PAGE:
_ _ _ _ _ s T _ _ _ _ _ ory

Bull Creek is about 12 miles from the old burial ground, in what was then Kansas territory. Glanville was 21 years old when the Kansans killed him in one of the many shirmishes that were going on for years before the rest of the nation was in arms. It is possible that in the carving of that stone the memory of poor Jerome Glanville was secondary to the desire not to forget the "murdering Yankee abolitionists." From the hillside where the slab lies may be seen boys shouting at the ball game. To them abolitionists and pro-slavery men of Kansas and Missouri are associated with a few paragraphs in the school history.

The Boones were one of the great families about here in those times. All the parts of sarcophagus that fell years ago lie near the dividing rail fence in the burial ground. It must have been a great monument in those Westport days. Of marble, it was about 7 feet long. The face is inscribed: "Zerelda E. Boone. Born May 20, 1816. Died April 9, 1851. A smaller stone near by has this carving: "John Hamlton Boone. Born January 6, 1834. Died June 11, 1847." Markers bear the names, "Edwin" and "Charles". These were descendants of Daniel Boone, the Kentucky pioneer. Many of the family still live South of Kansas City. At one time the settlement there was called Boonestown.

This is inscribed on a sand stone, the letters nearly gone:

SACRED To the memory of
John Munday son of
Powhatten ----- (illegible)
Died August 3? - (illegible)
Suffere the little children to
Come unto me and forbid them not
For of such is the kingdom of heaven. --- R. Duke

Dr. Love ----- (illegible). The father, Powhatan M. H. Munday, was the government's blacksmith for the Shawnee Indians. Captain Park, a Shawnee, owned slaves, among them a Negro woman. John Munday was only a lad, but he offended the woman and she gave him poison. "What did they do with her." Dr. Love was asked.

"Captain Park sent her away at once and sold her," the old missionary answered.

The name, "R. Duke," after the Scriptural quotation, is probably that of the stone cutter who made the monument.

Three plain stones in a row, all standing, bear the names, Jessie Ragan, Mary Ragan and Mary A. Ragan. None has a date. The next stone is marked: "Sacred to the memory of Rance C. Ragan. Born August 3, 1818. Died March 22, 1845." Below is a verse, but it cannot be read. John Ragan of the same family still lives in Westport, a harness dealer.

Far away in a corner is a stone marking the grave of Elizabeth Richters This is the inscription:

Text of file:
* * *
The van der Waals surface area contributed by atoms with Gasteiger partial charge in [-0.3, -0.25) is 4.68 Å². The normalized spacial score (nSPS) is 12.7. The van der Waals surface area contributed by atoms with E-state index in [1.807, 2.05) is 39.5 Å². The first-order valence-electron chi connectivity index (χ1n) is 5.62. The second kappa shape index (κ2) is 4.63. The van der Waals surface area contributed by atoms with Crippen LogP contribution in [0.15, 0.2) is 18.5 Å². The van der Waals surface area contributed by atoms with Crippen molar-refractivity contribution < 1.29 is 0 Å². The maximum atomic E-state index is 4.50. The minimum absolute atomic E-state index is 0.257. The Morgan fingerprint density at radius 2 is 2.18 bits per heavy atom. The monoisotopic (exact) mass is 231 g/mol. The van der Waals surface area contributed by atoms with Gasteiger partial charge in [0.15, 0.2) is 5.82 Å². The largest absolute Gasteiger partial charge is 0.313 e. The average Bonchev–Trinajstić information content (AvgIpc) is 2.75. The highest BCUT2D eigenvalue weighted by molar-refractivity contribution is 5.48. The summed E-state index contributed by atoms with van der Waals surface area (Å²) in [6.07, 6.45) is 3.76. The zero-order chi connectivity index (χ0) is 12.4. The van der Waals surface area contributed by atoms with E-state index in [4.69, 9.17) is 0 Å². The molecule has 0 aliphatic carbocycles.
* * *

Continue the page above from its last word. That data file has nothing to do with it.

April 11, 1847
Died of Cholera
May 3, 1855

That was the year of one of the cholera epidemics in Westport. Emigrants who came to Westport land on the scow boats are said to have brought it. Elizabeth Richter's stone is the only one mentioning the disease, but others who died of it were buried in the old graveyard.

The oldest date is that on the headstone of Luke Lea, who was Indian agent of Westport. The inscription of the large flat stone reads:

Formerly of Tennessee
Born Jan. 21, 7183
Died June 17, 1851
Requiescant in pace

None of the old settlers can place Nathan C. Guthrie, who, according to the inscription, on a headstone, was born August 5, 1810, and died April 27, 1858.

On first questioning all remember Guthrie. He was a Presbyterian clergyman, they say, who conducted a seminary for young women in Westport. "A very estimable gentleman, who had a good school, a scholar," is the way both Dr. Love and Judge Bernard expressed themselves about Nathan Guthrie. When they were told he lived in 1858 they concluded it was not the man who taught the young women of old Westport the polite things they were supposed to know in those days. The Prof. Guthrie was alive long after '58. His son's name was William. No, they couldn't place this Nathan Guthrie.

All of the ground is wild with weeds and locust trees, with an old apple tree in one corner. Some of the stones are nearly covered with earth and a stock of old lumber covers others. It is weeds and underbrush until one is nearly startled on reading a little headstone marked:

Born the 2 of August; Died the 8? (3?)

Here is a square of blue grass - not a weed. The grass appears to have been there for years and bears no mark of a gardener's care. Henry Christopher Burham's grave is greener than if it received daily care. (Ed.'s note: The stone illustration says Harry, the article says Henry).

Many other old names appear on the stones. Ben Franklin, the son of W. J. and Susan Dillon; Henry Findlay; James, the son of W. A. and E. Heiskell; Sarah A., daughter of Luther M. and Susan H. Carter; Eveline, William A. Heiskell's wife; the two sons of W. J. and M. Wright - all are names from the broken and displaced stones, and few are remembered even by the men who lived about Westport when the graves were made.

The owners of the cemetery, if there be any, are not known by these men. No one claims the ground and on the tax records it is marked exempt. It belongs to the pioneers who found rest there.

The Westport Cemetery was supposedly on a site that was later occupied by a lumberyard in Westport. It is described in "Vital Historical Records of Jackson County," compiled by the DAR in 1934 as being on Westport Avenue (now Road) near Penn Street, at the site then of the Badger Lumber Company According to their note, the cemetery was established about 1835 on land given by Mr. Ed Price.


This page was last updated August 19, 2006.